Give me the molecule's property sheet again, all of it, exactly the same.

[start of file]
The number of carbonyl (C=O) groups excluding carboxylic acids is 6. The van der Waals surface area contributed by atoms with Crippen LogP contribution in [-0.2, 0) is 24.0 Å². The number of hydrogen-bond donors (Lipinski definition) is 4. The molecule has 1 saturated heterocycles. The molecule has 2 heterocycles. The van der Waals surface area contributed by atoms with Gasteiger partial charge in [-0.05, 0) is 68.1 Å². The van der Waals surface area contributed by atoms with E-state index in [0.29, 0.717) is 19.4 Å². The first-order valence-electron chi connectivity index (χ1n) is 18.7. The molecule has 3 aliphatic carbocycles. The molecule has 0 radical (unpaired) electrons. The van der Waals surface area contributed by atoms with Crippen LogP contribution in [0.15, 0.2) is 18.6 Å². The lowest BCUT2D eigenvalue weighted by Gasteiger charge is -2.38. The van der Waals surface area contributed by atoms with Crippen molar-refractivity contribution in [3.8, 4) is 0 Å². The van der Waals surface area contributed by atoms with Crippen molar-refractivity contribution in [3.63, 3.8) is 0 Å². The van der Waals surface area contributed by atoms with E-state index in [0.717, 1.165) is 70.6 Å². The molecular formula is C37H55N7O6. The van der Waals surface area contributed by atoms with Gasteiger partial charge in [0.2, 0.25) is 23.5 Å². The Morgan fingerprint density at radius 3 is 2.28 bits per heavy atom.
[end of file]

The number of carbonyl (C=O) groups excluding carboxylic acids is 6. The van der Waals surface area contributed by atoms with Crippen LogP contribution in [-0.2, 0) is 24.0 Å². The number of hydrogen-bond donors (Lipinski definition) is 4. The molecule has 1 saturated heterocycles. The molecule has 2 heterocycles. The van der Waals surface area contributed by atoms with Gasteiger partial charge in [-0.05, 0) is 68.1 Å². The van der Waals surface area contributed by atoms with E-state index in [0.29, 0.717) is 19.4 Å². The first-order valence-electron chi connectivity index (χ1n) is 18.7. The molecule has 3 aliphatic carbocycles. The molecule has 0 radical (unpaired) electrons. The van der Waals surface area contributed by atoms with Crippen LogP contribution in [0.15, 0.2) is 18.6 Å². The lowest BCUT2D eigenvalue weighted by Gasteiger charge is -2.38. The van der Waals surface area contributed by atoms with Crippen molar-refractivity contribution in [3.8, 4) is 0 Å². The van der Waals surface area contributed by atoms with Crippen molar-refractivity contribution in [3.63, 3.8) is 0 Å². The van der Waals surface area contributed by atoms with E-state index in [0.717, 1.165) is 70.6 Å². The molecular formula is C37H55N7O6. The van der Waals surface area contributed by atoms with Gasteiger partial charge in [0.2, 0.25) is 23.5 Å². The Morgan fingerprint density at radius 3 is 2.28 bits per heavy atom.